Early Winter

early wiinter

When my father, Frank, was my age, he’d already retired from years of long hours as a tool and die maker to take care of my mother, Florence, who was dealing with the effects of diabetes.  My Mom would never make it to my age.  This comes to mind because I am working through a book, Opening Our Hearts, Transforming Our Losses, with someone I sponsor.  The book is about grieving, not just loss through the passing of loved ones but the loss in relationships and of dreams.    If you haven’t been around 12-Step programs, that probably seems like a strange way for two men to pass Wednesday afternoons.  For the most part, moving through the pages has made me aware of the fortunate life I’ve lived, but we all lose friends as we age … and I think even the most fortunate among us have broken dreams.  Mine mostly involve my now grown children, so perhaps there’s hope.  That’s what the book is about.

In this already wistful mood, I found my way to Susan’s blog, coming east, and read her somewhat wistful post, Vintage Wine.  For the most part, I could have written it.  She talked about her Dad and his favorite song, Frank Sinatra’s It Was a Very Good Year. My Dad wasn’t a music lover but Sinatra’s album, September of My Years, is one of my favorites and perhaps the best recording ever made about growing older.   My favorite from that album would be This is All I Ask, with the the lyric, Children everywhere, when you shoot at bad men, shoot at me.  Take me to that strange enchanted land grown-ups seldom understand:

Susan writes about her mostly positive feelings as she approaches the autumn of her life. Like most things these days, it got me thinking. Frank Sinatra was 50 years old when he recorded September of My Years. Susan is younger than I am by some years (that’s all I’ll have to say about that!). So, if it’s the autumn of her years and Old Blue Eyes was in the September of his years at fifty, where the hell am I? It must at least be Early Winter.

The truth is, it feels more like Winter lately anyway. More often I awake with little aches and pains that have no logical explanation. Lately, I notice that I’m sweating and hot when the weather is cool. Is there a male menopause at sixty-nine?  A good night’s sleep is a rare luxury.  I find myself wistful more often and I think about changes I’d like to see before I die. I feel life more deeply, a good thing except when the sadness gets too deep or the anger too hot.  I love more and more often, whether it’s family, friends, music or a sunny day.  Susan says that she understands her Dad more in the autumn of her years. In the Winter of mine, I sometimes am my Dad, whether I’m remembering a lesson he taught or something slightly inappropriate slips from my tongue … and Muri and I have a laugh about it. Listening to music, I recall how my mother’s love of music … and art … and nature … gave me mine. In my Winter, I’ve found faith … not anyone else’s but my own. I may be wistful but I am incredibly grateful for the life I’ve been given, warts and all. I can live with some snow flurries and I’ll worry about the blizzards when they come.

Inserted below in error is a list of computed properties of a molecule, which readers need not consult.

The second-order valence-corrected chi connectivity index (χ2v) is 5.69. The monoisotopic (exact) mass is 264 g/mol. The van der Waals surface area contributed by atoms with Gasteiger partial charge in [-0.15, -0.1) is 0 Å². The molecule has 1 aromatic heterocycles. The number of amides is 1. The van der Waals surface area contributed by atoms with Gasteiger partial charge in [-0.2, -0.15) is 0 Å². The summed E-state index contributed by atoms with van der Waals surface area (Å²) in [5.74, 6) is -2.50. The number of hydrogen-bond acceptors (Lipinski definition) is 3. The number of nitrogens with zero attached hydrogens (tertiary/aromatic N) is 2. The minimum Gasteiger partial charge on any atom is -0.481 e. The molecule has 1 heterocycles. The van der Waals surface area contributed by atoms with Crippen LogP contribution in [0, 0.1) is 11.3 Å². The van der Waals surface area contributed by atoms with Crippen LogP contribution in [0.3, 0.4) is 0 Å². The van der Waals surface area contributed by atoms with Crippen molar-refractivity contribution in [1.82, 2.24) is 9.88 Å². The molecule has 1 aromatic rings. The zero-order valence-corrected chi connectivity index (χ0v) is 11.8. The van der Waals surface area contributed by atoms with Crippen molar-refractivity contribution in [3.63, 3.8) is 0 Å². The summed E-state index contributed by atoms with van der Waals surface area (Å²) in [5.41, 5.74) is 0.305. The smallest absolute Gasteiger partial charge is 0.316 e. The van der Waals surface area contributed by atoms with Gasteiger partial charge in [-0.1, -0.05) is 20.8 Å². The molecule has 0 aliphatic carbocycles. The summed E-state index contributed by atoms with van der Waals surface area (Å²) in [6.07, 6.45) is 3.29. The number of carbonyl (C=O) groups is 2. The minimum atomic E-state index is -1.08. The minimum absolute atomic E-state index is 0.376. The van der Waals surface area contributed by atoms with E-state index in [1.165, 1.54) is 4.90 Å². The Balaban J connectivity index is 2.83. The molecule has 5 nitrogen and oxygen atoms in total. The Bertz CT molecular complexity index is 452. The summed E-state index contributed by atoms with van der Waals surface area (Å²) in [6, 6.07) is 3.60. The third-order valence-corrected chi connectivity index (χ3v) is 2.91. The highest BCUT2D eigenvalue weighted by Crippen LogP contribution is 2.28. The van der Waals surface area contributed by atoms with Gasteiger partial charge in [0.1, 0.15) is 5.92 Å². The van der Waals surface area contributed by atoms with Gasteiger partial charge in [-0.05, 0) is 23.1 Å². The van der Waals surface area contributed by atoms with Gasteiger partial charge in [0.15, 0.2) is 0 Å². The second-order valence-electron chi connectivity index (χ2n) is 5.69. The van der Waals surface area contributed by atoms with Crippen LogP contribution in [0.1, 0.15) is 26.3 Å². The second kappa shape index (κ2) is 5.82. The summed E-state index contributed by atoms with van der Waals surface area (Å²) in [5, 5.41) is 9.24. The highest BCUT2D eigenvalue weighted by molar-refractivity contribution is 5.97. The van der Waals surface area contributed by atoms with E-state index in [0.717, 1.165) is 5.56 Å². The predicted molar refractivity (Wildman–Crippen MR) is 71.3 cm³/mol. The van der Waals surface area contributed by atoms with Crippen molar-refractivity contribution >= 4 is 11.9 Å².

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5 Comments on “Early Winter”

  1. As is my tendency, I just did a little bit of research and found that, in 1965, when Frank was 50, the life expectancy for men was 66.8 years. Now, it’s 76. So if he was in autumn at 50 when the life expectancy was ten years shorter than it is now… you’re only nine years past where he was then. Late autumn, I’d say. Maybe it’s Halloween. 😉

    This is a nice post, but you’ve got me a bit scared about one thing: my friend Joey has told me he thinks I feel things more deeply than most people do. I don’t know if I’ll be able to tolerate an even deeper sense as I get older!

  2. Coming East Says:

    Wonderful post, Bud, and thanks for mentioning me. By the way, I am not so much younger than you. I will be signing up for Medicare this month or the next. As for your feelings of sadness, I feel that, too, more often than I want to admit. I don’t think it’s regret so much, though there is certainly some of that, but the sadness of missing people and the knowledge that my end is not so far off. I love life, and I’m sad that it has to end. I’m sad knowing my passing will make my children sad. I worry about George passing before I do (he has promised that we’re going together). The problem is, all this sadness saps the joy out of the days I do have. It makes me mad at myself.

  3. Missy Craig Says:

    My Dad once said to me that he didn’t know where the last 50 years had gone. He was a jokester, so I thought he was being funny! Now I know he meant every word. As a football star in the 40’s, and a WWII veteran, he was a John Wayne clone. In his last decade (he died two years ago at the age of 85) he became extremely sentimental and would choke up at a grandchild’s sports game or hearing a favorite hymn. He was sad knowing it was the twilight and he was feeling deeply. I so get it now. Thanks for your insightfulness!

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